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Million Hoodies focuses activism on students of color

By Montserrat Castro

This semester saw the creation of Million Hoodies, a new, student of color-driven activist organization at the College. The group is led by President Malcolm Davis, Vice President Jelani McCray, Treasurer Sara Castro, Secretary C’Erra Houston and Campaign Chair Emmanuel Ogundipe, all ’21.

The name comes from the larger national organization called Million Hoodies for Justice, of which the Grinnell College group is part. The national organization was born in response to the February 2012 shooting of teenager Trayvon Martin, who was wearing a hoodie at the time. On its website, the organization defines itself as “a grassroots human rights movement of students working together to end gun violence and reimagine safety and justice for all communities.”

According to McCray and Davis, Million Hoodies in Grinnell is one of the newest additions to the national organization.

In the College, the organization is built specifically for students of color and has as its local focus the intention of doing activism in order to benefit the Grinnell community. The group also wishes to be part of the national image of black and brown grassroots activism.

“Although we’re mainly focusing on issues that affect people of color, we’re also focusing on issues just as activists in general because you just can’t ignore that, being here at Grinnell,” said McCray.

The leading students said how it is important for them to have an intentional space on the College campus for students of color to organize, due to the lack of inclusion felt in other organizing spaces.

“There are a lot of other organizing spaces on campus where it’s not easy to feel comfortable in if you’re a student of color and you don’t share the same identity. It’s really about being a place to fill a need and a void that I think we all notice within the Grinnell community,” said Castro.

Davis, the group’s president, said that Million Hoodies could be defined as the halfway meeting point between other student activist groups like Grinnell United Activism Collective or Student Action and multicultural groups like Concerned Black Students and the African Caribbean Student Union. As of now, the group has aproximately 15 students and continues to grow.

The group started after Davis saw Dante Barry, co-founder of the national Million Hoodies, speak about the organization at an equity summit in Los Angeles in 2015. Davis contacted Barry through Twitter, expressing his interest in becoming involved with the organization, since he believed the model fit Grinnell really well.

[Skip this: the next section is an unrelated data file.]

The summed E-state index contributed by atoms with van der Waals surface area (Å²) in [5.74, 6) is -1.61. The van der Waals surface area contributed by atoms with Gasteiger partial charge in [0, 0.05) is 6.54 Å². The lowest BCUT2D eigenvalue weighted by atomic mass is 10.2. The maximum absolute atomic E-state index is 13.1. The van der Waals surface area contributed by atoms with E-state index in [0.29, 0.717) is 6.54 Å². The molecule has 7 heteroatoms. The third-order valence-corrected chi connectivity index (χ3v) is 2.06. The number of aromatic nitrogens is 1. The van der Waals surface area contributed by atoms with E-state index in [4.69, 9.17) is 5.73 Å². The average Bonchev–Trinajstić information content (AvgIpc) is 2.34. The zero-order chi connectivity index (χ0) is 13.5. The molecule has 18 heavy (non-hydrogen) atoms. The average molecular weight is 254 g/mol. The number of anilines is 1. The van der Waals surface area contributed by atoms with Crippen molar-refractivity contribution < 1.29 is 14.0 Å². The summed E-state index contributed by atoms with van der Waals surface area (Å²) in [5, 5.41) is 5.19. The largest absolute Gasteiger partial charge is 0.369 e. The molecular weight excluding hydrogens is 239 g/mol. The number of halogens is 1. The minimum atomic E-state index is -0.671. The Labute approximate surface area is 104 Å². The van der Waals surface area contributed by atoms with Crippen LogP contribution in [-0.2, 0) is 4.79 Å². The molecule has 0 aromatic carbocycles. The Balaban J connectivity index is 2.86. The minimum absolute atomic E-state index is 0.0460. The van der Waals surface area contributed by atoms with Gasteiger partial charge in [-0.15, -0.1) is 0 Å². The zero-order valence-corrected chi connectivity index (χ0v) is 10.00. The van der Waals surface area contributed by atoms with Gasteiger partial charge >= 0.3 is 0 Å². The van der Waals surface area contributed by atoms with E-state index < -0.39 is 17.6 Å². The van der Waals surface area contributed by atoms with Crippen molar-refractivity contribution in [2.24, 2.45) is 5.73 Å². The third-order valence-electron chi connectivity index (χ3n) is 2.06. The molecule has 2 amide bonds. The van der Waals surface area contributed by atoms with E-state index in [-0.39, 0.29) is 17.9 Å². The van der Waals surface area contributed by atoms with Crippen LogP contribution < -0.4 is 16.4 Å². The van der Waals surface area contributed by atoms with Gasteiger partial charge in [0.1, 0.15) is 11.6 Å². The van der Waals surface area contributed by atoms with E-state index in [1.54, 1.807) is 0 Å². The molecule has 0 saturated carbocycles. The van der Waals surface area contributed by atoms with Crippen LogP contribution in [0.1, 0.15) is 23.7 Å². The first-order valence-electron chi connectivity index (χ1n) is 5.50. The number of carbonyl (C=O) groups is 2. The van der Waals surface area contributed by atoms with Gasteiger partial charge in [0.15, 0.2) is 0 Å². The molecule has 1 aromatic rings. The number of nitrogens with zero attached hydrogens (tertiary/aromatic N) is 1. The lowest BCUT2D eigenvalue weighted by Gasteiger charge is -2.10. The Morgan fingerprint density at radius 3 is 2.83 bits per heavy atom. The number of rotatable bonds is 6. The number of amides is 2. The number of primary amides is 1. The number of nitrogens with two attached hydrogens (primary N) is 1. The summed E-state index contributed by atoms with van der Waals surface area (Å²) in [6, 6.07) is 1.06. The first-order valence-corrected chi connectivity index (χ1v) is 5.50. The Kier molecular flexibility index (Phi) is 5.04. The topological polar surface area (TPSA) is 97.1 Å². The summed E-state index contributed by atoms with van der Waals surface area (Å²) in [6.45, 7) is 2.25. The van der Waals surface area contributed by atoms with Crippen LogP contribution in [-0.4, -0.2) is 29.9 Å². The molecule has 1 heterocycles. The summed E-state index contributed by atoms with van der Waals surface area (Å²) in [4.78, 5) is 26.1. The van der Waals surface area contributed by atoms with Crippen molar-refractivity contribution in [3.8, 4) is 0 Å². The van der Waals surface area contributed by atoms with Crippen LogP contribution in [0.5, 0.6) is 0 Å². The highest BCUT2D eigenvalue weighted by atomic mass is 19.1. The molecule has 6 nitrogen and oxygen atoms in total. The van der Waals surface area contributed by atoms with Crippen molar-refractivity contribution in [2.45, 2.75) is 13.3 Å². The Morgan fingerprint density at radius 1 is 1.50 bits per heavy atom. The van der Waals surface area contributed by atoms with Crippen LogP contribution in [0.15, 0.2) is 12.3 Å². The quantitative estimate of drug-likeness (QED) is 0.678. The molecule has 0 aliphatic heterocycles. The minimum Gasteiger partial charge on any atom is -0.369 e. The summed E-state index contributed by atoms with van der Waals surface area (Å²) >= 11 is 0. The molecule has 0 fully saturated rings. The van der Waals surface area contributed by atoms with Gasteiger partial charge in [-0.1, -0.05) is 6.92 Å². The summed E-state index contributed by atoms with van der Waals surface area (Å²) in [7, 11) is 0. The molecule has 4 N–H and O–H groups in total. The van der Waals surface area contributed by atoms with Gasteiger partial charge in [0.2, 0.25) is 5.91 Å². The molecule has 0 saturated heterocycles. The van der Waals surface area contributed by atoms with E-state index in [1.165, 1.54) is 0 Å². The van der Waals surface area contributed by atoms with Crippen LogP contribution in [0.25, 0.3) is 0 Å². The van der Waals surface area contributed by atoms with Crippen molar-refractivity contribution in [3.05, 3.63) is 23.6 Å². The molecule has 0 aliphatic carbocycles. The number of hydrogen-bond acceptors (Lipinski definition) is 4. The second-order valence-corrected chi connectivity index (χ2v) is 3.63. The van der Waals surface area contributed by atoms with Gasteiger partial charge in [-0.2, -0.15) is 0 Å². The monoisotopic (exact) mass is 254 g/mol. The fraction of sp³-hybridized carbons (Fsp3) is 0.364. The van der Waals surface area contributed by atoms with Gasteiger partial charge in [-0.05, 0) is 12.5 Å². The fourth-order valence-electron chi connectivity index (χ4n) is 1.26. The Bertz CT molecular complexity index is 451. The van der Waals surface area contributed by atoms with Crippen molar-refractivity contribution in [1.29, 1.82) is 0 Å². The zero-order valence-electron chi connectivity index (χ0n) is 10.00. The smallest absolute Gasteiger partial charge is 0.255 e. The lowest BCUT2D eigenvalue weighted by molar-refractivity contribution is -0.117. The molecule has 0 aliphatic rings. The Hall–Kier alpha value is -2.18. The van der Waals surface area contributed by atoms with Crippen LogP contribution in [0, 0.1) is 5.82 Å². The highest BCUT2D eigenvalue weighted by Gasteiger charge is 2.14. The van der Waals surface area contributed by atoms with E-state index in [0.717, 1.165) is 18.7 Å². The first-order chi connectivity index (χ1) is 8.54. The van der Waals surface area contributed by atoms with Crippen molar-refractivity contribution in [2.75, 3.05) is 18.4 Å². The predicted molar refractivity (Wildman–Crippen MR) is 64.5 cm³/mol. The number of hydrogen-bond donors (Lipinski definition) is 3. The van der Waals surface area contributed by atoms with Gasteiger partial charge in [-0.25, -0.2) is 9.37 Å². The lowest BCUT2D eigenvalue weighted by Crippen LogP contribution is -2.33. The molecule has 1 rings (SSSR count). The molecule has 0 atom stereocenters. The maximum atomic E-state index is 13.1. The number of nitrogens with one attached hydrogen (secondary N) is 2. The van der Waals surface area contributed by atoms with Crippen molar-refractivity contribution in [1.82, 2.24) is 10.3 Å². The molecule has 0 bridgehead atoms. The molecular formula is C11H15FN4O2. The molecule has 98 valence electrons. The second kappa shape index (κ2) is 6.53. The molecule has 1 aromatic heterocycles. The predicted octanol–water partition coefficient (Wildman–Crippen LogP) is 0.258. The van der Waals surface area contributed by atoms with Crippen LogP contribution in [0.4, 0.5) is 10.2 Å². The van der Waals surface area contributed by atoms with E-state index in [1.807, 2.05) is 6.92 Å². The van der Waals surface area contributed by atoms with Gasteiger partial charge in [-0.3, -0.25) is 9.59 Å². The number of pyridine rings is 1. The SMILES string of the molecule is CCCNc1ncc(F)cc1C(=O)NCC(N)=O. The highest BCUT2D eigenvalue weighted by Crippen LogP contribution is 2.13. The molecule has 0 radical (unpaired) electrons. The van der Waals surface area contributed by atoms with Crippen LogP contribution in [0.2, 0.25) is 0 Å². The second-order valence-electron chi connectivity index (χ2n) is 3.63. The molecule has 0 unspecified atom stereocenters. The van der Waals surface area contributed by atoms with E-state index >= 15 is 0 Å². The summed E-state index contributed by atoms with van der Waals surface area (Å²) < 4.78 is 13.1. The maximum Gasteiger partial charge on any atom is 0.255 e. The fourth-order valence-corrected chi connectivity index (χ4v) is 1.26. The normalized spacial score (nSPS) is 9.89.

“He has been helping us and now we’ve got the materials, the framework and the network,” Davis said.

In a more critical vein, the leaders talked about what racial and social justice means to them, and the organization’s goals and focus reflect this.

“I think that, as far as for now, it just means that like, as people of color, we should feel as comfortable and safe as everyone else here,” said Houston.

Their first step is establishing that they want everybody involved, such as Latinx, international and black students, to have a degree of safety that is currently not met at Grinnell. They want to ensure this safety by working with the police department and with campus safety. Castro also mentioned the importance of being accepted by the greater Grinnell community as Grinnellians, not just as the “students of color of the College.”

“There’s so many people out there who can go through whatever time they spend at Grinnell and never understand or be confronted with the realities that their fellow students are facing,” Castro said.

Million Hoodies meets every weekend at the Black Cultural Center. The meetings are a time and space for the members to create both a community and a safe space which focuses on their similarity in culture and heritage. They check in on each other’s well-being, talk about current political events happening in the world as well as on campus and work on campaign ideas.

These meetings are open to members of the organization and other students of color who are interested. The leaders stated that whenever they do action, they will want anyone at all who is interested to go and support them, but it is important that they run their activism.

“Million Hoodies is a curated space for black and brown students specifically to have a refuge from the predominantly white social activism of Grinnell [College],” Davis said.

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